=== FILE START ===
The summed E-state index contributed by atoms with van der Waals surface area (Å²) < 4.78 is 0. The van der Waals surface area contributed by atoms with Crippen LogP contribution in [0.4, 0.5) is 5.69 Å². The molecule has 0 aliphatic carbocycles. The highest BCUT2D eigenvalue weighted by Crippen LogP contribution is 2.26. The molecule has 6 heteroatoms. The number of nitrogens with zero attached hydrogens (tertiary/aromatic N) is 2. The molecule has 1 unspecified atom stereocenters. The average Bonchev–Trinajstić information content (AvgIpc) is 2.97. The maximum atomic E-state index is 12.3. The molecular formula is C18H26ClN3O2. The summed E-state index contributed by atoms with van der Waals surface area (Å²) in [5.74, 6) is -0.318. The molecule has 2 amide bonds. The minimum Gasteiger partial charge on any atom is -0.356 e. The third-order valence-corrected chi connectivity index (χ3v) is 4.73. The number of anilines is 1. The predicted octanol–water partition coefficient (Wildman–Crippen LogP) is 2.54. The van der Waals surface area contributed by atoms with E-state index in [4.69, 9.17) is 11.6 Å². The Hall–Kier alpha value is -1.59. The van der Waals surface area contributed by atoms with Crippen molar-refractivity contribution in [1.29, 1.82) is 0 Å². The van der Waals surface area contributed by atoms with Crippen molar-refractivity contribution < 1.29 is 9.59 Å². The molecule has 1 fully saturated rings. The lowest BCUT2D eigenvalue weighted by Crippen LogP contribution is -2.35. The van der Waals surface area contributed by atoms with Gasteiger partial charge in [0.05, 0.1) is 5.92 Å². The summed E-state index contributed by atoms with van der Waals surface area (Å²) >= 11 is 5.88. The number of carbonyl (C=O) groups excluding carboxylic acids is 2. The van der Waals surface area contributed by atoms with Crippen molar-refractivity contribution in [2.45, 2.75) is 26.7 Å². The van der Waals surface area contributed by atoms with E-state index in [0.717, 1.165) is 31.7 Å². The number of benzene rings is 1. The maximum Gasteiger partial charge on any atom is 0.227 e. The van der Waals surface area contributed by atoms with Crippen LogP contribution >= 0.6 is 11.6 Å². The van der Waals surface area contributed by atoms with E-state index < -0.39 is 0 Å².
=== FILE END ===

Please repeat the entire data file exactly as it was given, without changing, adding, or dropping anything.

The summed E-state index contributed by atoms with van der Waals surface area (Å²) < 4.78 is 0. The van der Waals surface area contributed by atoms with Crippen LogP contribution in [0.4, 0.5) is 5.69 Å². The molecule has 0 aliphatic carbocycles. The highest BCUT2D eigenvalue weighted by Crippen LogP contribution is 2.26. The molecule has 6 heteroatoms. The number of nitrogens with zero attached hydrogens (tertiary/aromatic N) is 2. The molecule has 1 unspecified atom stereocenters. The average Bonchev–Trinajstić information content (AvgIpc) is 2.97. The maximum atomic E-state index is 12.3. The molecular formula is C18H26ClN3O2. The summed E-state index contributed by atoms with van der Waals surface area (Å²) in [5.74, 6) is -0.318. The molecule has 2 amide bonds. The minimum Gasteiger partial charge on any atom is -0.356 e. The third-order valence-corrected chi connectivity index (χ3v) is 4.73. The number of anilines is 1. The predicted octanol–water partition coefficient (Wildman–Crippen LogP) is 2.54. The van der Waals surface area contributed by atoms with E-state index in [4.69, 9.17) is 11.6 Å². The Hall–Kier alpha value is -1.59. The van der Waals surface area contributed by atoms with Crippen molar-refractivity contribution in [1.29, 1.82) is 0 Å². The van der Waals surface area contributed by atoms with Crippen molar-refractivity contribution < 1.29 is 9.59 Å². The molecule has 1 fully saturated rings. The lowest BCUT2D eigenvalue weighted by Crippen LogP contribution is -2.35. The van der Waals surface area contributed by atoms with Gasteiger partial charge in [0.05, 0.1) is 5.92 Å². The summed E-state index contributed by atoms with van der Waals surface area (Å²) >= 11 is 5.88. The number of carbonyl (C=O) groups excluding carboxylic acids is 2. The van der Waals surface area contributed by atoms with Crippen molar-refractivity contribution in [2.45, 2.75) is 26.7 Å². The van der Waals surface area contributed by atoms with E-state index in [0.717, 1.165) is 31.7 Å². The number of benzene rings is 1. The maximum Gasteiger partial charge on any atom is 0.227 e. The van der Waals surface area contributed by atoms with Crippen LogP contribution >= 0.6 is 11.6 Å². The van der Waals surface area contributed by atoms with E-state index < -0.39 is 0 Å².